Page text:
Wolseley Plc revealed today that it is in the process of identifying a joint a venture partner for Stock Building Supply, the second-largest U.S. pro dealer, or else will exit the business by Aug. 1. "A number" of unnamed companies are interested in acquiring all or part of Stock, the U.K.-based company said in a statement issued by Stock.

In a report released this morning, Wolseley said the decline in housing starts, coupled with a continued decline in lumber prices, have expedited the company's decision to pursue a sale or joint venture, or to dispose or exit Stock Building Supply, by Aug. 1. Wolseley also announced that it will try to raise 1 billion pounds ($1.42 billion) in a rights issue.

"We are working very closely with Wolseley to identify potential partners that can help Stock Building Supply grow when the market recovers," Stock Building Supply President Joe Appelmann said in a separate statement. "Our business model has fundamental differences from the remainder of Wolseley's portfolio, and in these economic times it makes sense to explore other options."

Stock provides 10% of Wolseley's worldwide revenue. During the six-month period ended Jan. 31, Stock's revenue fell 25.5% to $1.34 billion, leading the company to post an operating loss of $129 million. That compares with an $81 million in the first half of the previous fiscal year. Stock said a 15.9% drop in like-for-like sales volumes, caused in part by a drop in lumber prices, contributed to the overall sales slump. It also noted that new housing, which accounted for 68% of Stock's business in the first half, is in a slump, with housing starts having fallen 41% from the previous year.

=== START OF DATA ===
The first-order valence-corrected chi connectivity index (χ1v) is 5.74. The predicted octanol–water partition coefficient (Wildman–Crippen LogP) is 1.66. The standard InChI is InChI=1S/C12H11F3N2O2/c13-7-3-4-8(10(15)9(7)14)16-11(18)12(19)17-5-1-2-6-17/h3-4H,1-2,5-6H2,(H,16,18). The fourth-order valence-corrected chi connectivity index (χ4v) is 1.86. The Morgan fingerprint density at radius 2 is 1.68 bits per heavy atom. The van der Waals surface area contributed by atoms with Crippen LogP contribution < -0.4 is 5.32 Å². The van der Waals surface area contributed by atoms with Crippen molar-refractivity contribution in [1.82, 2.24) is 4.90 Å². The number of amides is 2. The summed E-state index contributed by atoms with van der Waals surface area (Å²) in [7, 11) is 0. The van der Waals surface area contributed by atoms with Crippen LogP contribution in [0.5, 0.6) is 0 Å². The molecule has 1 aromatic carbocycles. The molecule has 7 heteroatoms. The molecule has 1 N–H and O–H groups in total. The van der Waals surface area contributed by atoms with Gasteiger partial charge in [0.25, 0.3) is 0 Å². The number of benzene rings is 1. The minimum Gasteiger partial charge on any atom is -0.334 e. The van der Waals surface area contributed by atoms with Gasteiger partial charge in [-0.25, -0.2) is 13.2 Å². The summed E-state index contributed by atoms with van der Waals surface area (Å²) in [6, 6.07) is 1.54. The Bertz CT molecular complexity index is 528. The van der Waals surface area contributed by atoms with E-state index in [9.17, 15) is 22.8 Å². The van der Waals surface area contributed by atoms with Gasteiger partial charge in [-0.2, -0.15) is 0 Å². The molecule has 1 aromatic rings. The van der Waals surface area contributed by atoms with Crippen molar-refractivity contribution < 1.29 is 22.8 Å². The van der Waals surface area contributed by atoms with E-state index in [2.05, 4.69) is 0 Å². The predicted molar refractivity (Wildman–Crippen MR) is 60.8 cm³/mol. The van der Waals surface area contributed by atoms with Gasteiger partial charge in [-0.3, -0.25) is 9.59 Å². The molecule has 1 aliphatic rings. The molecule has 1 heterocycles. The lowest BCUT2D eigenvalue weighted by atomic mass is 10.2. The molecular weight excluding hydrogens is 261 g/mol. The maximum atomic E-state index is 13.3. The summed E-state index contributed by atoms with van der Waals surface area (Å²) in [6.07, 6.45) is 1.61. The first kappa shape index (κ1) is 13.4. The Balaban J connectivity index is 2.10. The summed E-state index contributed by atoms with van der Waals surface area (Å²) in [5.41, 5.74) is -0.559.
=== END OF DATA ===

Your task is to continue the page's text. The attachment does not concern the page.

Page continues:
Raleigh, N.C.-based Stock responded in its fiscal first half by closing 83 branches and slashing headcount by 4,330. Stock now has only about half the employees it had 18 months ago. In July 208 it had 285 locations; now it has 202. In addition, three distribution centers have been closed.

"We have worked diligently to position the business so that it will be ready to take best advantage of the upturn--which we know will come," said Appelmann. "We continue to operate in the highly cyclical sector of new residential construction in the U.S., but we remain committed to this market. It's a part of who we are; it's in our DNA."

Stock Building Supply, formerly Carolina Holdings, was formed in 1986 by Wolseley's purchase of Carolina Builders.

In 2006 the company announced sales of $5.3 billion at the height of the housing boom. However, a report issued by Goldman Sachs indicates that, unless banks ease their lending covenants, Wolseley will need to close Stock if it hopes to survive.

Goldman Sachs made its comments while lowering its rating on Wolseley from "neutral" to "sell."

In January, Wolseley announced that Stock recorded an operating loss of $110 million for September through December 2008, double what it did a year before. In October, Stock launched a $225 million restructuring effort in which it closed 86 facilities, cut 3,000 jobs, and exited 16 markets in six states.

"We are confident that we can conclude a deal in the best interests of Stock Building Supply and Wolseley's shareholders," said Chip Hornsby, Group Chief Executive for Wolseley. "Indeed, our preference is to structure a deal that enables our associates and shareholders to benefit in the long-term potential of the business, such as a joint venture."